One of the criticisms most frequently lobbed at Al Gore's An Inconvenient Truth is that he has his facts wrong about the snows of Kilimanjaro. Yes, those immortal snows are vanishing (actually, they're glaciers, but we can blame Ernest Hemingway for that bit of poetic license), as Gore's global-warming documentary contends, but they've been receding since the early 1900s at least long before the planet began to warm.
Now that bit of fact-checking is looking a lot less convincing with the publication of a study on Tuesday in the Proceedings of the National Academy of Sciences. Lead author Lonnie Thompson, a glaciologist at Ohio State University who has been to the summit of Africa's tallest mountain repeatedly over more than a decade, says that while the glaciers did start melting a century ago, their retreat has sped up dramatically in recent years. "We've lost 26% of the ice since 2000 alone. And that, unfortunately, is just what we predicted would happen." Within a few decades, he says, most if not all of Kilimanjaro's glaciers will be gone.
That's not to say that Thompson's research is the final word on the debate. Indeed, glacier experts have been waging an intellectual war for years over what's really causing the ice loss atop Kilimanjaro. The simplest explanation would be that warming temperatures are making the ice melt and indeed, Thompson believes this is a big part of what's going on.
But other scientists insist that melting, if it's occurring at all, has a relatively minor effect. "The fact that you have melting may mean air temperatures have increased, but it doesn't necessarily," says Philip Mote, who heads the Oregon Climate Change Research Institute at Oregon State University. "And in fact, the temperature on the summit of Kilimanjaro is essentially always below freezing, which makes it hard to accept warming as the reason [for glacier loss]."
The likelier explanation, he and others say, is a combination of factors, including changes in weather patterns. Fewer clouds and more sunlight would create a layer of warm air right at the glaciers' surface, which would cause some melting. But most of the ice loss, he suggests, is due to sublimation that is, ice turning directly into water vapor with no intermediate step. That tends to happen when temperatures are cold and the air is extremely dry, which is the case at Kilimanjaro's higher-than-19,000-ft. summit (it's the same reason ice cubes slowly wilt away in a frost-free freezer). That happens all the time, but if there's less precipitation to build the glaciers back up, which may be the case here, the result is a net loss of ice.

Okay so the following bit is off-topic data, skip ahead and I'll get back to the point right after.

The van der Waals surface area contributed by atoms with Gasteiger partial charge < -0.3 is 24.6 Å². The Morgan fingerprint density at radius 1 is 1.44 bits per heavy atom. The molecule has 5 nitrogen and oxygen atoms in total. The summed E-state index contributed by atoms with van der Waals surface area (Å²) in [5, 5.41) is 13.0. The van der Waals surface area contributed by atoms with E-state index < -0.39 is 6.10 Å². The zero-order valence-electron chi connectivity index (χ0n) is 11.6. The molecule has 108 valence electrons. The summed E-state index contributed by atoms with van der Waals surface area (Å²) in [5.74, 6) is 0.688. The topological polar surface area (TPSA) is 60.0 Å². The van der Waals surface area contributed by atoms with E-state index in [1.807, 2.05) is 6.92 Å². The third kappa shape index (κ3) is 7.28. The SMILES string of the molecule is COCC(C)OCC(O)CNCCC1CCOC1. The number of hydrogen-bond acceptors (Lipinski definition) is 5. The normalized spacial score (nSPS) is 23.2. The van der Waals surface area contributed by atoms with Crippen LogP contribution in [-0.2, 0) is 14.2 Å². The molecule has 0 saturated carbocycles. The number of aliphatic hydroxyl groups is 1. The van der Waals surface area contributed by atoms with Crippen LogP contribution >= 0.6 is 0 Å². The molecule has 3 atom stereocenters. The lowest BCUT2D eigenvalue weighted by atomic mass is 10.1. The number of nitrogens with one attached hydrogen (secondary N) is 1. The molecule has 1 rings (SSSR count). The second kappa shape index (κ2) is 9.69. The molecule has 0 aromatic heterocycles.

Thompson agrees that this is a factor. "But the idea that at the end of the day, they're sitting in the mid-troposphere sublimating away is false. There are lakes on the surface of the glaciers," he says, noting that summit temperatures aren't so cold as to preclude the existence of water, "and when you drill down, the ice is saturated with water."
All of this back-and-forth might suggest on first blush that the scientists are arguing over whether global warming is even happening. That would be a mistake. While he doesn't think Thompson's case is proven, Mote has no doubt that the climate is changing and that humans are largely responsible; he just doesn't think Kilimanjaro's glaciers are being melted out of existence.
Still, even if Mote is right, that doesn't rule out global warming as a root cause of glacier retreat. Climate scientists have long maintained and evidence from the real world is already confirming that warming doesn't just result in higher temperatures. It also leads to changes in weather patterns, including more intense precipitation in some areas, more severe droughts in others (and sometimes, as in the case of the American Southeast, a little of both). And that may well be what's happening at Kilimanjaro. While strongly disputing Thompson's explanation, Georg Kaser of the Institut für Geographie in Innsbruck, Austria, writes that "we are confident that global warming is the ultimate driver of glacier shrinkage on Kilimanjaro due to the strong relation between Indian Ocean dynamics and East African precipitation."
In short, the answer to the question "Is it global warming or changes in weather patterns?" may be, simply, yes.
Michael D. Lemonick is the senior science writer at Climate Central.